English Dialects | German Dialects | Links | Searchable Database | Home


The speaker is a 61-year-old White man with a high school education from Jackson, Wyoming; he was recorded in 1967.



County: Teton
State: WY

Commentary:
The town of Jackson (present-day population approximately 9,500) lies at the southern end of Jackson Hole, a valley surrounded by the picturesque Teton mountains. Hunting, cattle ranching, and fur trading were once the backbone of the local economy, but have since been replaced by tourism (catering to national park visitors in the summer and skiers in the winter). The area???s mountains and valleys are a natural habitat for large herds of migratory elk. In 1912 the federal government bought land and created the National Elk Refuge just north of Jackson. In this segment the speaker talks about the calls a male elk uses in the wild for mating or for challenging other bulls.
Inf: Well, the elk bugle is the m-, uh, a sound like a trumpet sound made by the male animals during the rutting season or mating season, which is, uh, normally from the first full moon in September for about, uh, five weeks. And it seems that they, uh, it aggravates it more to have snow and cold weather. They seem to be more active during that time than they do when it???s a good dry fall. In the good, uh, hot days and cool nights, why, they don???t say much in the daytime, where they???re, especially where they???re hunted. But uh, when it???s stormy, then they move around a lot and, uh, carry on considerable.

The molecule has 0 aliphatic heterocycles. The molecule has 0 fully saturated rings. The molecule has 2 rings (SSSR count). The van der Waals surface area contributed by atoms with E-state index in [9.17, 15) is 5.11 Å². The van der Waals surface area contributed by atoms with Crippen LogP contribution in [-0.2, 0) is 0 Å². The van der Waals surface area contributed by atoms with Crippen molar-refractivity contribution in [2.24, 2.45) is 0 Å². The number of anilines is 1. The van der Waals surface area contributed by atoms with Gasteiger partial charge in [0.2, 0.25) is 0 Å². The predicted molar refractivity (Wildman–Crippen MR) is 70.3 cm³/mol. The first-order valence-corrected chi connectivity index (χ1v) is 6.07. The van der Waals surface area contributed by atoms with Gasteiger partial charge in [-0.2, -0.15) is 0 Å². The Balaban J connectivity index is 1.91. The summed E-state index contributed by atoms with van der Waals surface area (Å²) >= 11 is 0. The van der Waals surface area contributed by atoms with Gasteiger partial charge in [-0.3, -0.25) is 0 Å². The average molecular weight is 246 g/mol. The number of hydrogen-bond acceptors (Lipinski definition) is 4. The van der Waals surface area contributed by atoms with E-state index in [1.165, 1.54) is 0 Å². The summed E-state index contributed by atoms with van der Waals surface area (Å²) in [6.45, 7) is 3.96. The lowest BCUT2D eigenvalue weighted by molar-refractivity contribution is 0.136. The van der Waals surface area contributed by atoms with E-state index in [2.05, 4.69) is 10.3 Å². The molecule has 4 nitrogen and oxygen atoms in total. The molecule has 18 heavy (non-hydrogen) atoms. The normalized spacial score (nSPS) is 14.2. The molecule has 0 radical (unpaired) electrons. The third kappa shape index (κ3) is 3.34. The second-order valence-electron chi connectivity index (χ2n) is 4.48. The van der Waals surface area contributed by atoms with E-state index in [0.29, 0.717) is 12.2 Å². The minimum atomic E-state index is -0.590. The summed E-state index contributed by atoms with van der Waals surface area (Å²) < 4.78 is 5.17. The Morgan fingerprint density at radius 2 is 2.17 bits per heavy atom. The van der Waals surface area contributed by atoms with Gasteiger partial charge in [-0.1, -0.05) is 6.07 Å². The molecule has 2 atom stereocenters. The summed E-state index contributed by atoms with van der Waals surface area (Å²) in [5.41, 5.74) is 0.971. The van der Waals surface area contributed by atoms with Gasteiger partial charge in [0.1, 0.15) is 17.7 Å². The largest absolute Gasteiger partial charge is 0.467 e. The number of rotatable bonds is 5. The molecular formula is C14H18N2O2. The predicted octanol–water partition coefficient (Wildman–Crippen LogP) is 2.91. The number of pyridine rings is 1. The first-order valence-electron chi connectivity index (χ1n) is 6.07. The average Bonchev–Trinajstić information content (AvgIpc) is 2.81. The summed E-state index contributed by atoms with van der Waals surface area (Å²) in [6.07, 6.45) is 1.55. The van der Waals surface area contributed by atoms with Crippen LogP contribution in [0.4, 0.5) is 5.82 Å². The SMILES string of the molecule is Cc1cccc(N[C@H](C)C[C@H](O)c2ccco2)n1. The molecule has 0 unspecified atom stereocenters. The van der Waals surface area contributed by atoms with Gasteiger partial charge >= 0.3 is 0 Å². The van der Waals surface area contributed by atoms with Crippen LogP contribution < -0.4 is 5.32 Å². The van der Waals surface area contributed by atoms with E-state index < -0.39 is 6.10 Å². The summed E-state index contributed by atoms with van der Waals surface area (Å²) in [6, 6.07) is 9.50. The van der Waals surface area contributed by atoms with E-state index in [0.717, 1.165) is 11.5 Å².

And that bugle is a challenge that the bull gives when he, uh, wants to collect a harem of cows. The harems run from three to twenty head, is an average group that a bull has with him. I???ve seen as high as sixty with one bull, but, uh, where there???s a lot of little bulls, a big bull can???t handle that many cows. While he???s out on one side of the herd to fighting ou-, off a bull, four, five other bulls come in on the other side and each one drives four, five cows away. And he can???t keep track of that many.

And then the bugle is used to um, challenge another bull to combat. And, uh, this, this is, uh, nature???s way of, uh, choosing the fit for survival. If these bulls aren???t in perfect condition, they can???t, uh, the, the weak bulls get whipped outta the herd, get whipped away and, an??? uh, kept away from the cow. So it???s just the strong that, uh, can stand this rigorous rutting season, and that???s why they have a good strong calf crop.

Back to US English Map
back to American Languages home